The other minor comment on technology is that it is ever connected, everywhere, all the time. I mean, the wifi they use is always on, everywhere. Twombly is connected in his apartment, on the subway, in the underground malls, at the beach and even in the snowy mountains when he takes a vacation trip. Computing technology is ubiquitous, all mingled together and indistinguishable.

This is a beautiful future, clean and well dressed. I will go so far as to say poverty may be gone as well as unemployment. This may be me reading into their nice lives, but everyone was living a unstressed, upper middle class life full of realized potential. And yes, well dressed, but by gawds I hated the retro, stylish geeky high waisted pants even if they had comfortable written all over them. I like Graig's comparison to Tom Ford doing comfort wear.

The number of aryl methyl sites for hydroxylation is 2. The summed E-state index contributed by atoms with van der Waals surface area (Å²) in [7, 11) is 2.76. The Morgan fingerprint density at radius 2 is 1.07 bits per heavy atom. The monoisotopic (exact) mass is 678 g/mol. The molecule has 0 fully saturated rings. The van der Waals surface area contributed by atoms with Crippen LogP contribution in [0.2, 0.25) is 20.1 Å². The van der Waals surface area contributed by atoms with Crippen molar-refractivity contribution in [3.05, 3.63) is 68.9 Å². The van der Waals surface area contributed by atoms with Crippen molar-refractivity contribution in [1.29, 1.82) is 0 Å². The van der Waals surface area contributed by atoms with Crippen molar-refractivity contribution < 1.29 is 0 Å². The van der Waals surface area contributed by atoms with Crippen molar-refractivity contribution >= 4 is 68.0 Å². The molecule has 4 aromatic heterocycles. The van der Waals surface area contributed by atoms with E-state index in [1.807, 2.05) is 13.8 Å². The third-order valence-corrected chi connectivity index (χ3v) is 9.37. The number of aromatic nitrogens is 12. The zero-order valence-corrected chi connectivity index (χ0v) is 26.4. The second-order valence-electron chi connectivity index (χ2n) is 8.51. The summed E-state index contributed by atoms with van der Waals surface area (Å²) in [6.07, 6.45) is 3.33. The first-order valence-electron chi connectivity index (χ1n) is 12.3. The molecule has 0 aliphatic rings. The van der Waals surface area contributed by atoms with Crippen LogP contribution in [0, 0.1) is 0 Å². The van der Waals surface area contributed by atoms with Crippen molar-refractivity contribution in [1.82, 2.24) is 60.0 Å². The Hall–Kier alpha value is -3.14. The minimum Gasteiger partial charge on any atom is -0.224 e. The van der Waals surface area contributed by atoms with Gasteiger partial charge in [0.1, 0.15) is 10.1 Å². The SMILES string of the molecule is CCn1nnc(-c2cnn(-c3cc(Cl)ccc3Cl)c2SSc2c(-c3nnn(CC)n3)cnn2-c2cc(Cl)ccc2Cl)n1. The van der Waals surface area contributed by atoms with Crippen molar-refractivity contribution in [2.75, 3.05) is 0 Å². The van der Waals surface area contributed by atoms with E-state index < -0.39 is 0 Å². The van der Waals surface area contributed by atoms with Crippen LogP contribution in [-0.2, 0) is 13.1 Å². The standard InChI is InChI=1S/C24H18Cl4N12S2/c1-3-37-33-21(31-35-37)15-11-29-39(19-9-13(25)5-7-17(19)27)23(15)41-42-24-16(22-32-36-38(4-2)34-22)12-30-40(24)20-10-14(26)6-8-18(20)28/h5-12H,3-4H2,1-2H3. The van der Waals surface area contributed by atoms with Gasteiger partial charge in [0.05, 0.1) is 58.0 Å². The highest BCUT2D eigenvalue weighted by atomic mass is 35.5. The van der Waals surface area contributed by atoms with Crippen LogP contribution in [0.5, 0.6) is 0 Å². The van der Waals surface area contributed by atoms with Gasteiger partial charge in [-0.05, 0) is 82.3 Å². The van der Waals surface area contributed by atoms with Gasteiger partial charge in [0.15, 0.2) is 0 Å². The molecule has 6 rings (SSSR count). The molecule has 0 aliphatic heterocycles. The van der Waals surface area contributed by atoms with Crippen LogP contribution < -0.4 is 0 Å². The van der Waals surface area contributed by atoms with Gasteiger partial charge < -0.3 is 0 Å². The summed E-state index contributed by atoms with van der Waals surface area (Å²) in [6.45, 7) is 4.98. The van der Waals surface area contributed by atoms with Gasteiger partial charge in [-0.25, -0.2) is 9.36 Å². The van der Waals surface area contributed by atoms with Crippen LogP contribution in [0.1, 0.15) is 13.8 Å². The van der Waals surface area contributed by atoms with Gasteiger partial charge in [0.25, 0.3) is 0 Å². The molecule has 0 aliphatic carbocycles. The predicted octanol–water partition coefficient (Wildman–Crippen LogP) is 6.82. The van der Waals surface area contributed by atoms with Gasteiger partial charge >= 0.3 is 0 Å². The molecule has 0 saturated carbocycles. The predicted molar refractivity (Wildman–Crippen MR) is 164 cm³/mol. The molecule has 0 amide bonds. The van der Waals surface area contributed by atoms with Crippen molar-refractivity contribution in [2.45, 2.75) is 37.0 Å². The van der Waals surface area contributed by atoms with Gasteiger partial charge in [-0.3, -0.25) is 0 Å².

And yet, this movie is not just a commentary on the future, a retro future of times predicted in the 60s. That is just the setting, the setting well thought out and considered. But this is a movie about communication. Of which romantic love is just one example. It is the primary example, the impetus to tell a story, where two people (and I am completely comfortable calling Samantha a person) know each other via communication only. Like the lovers I knew who met via chat rooms in the mid-90s, all the extraneous material of body and voice and other senses have been replaced with the mind, the creativity of what we envision and the senses we are left with when all are absent. Raw communication.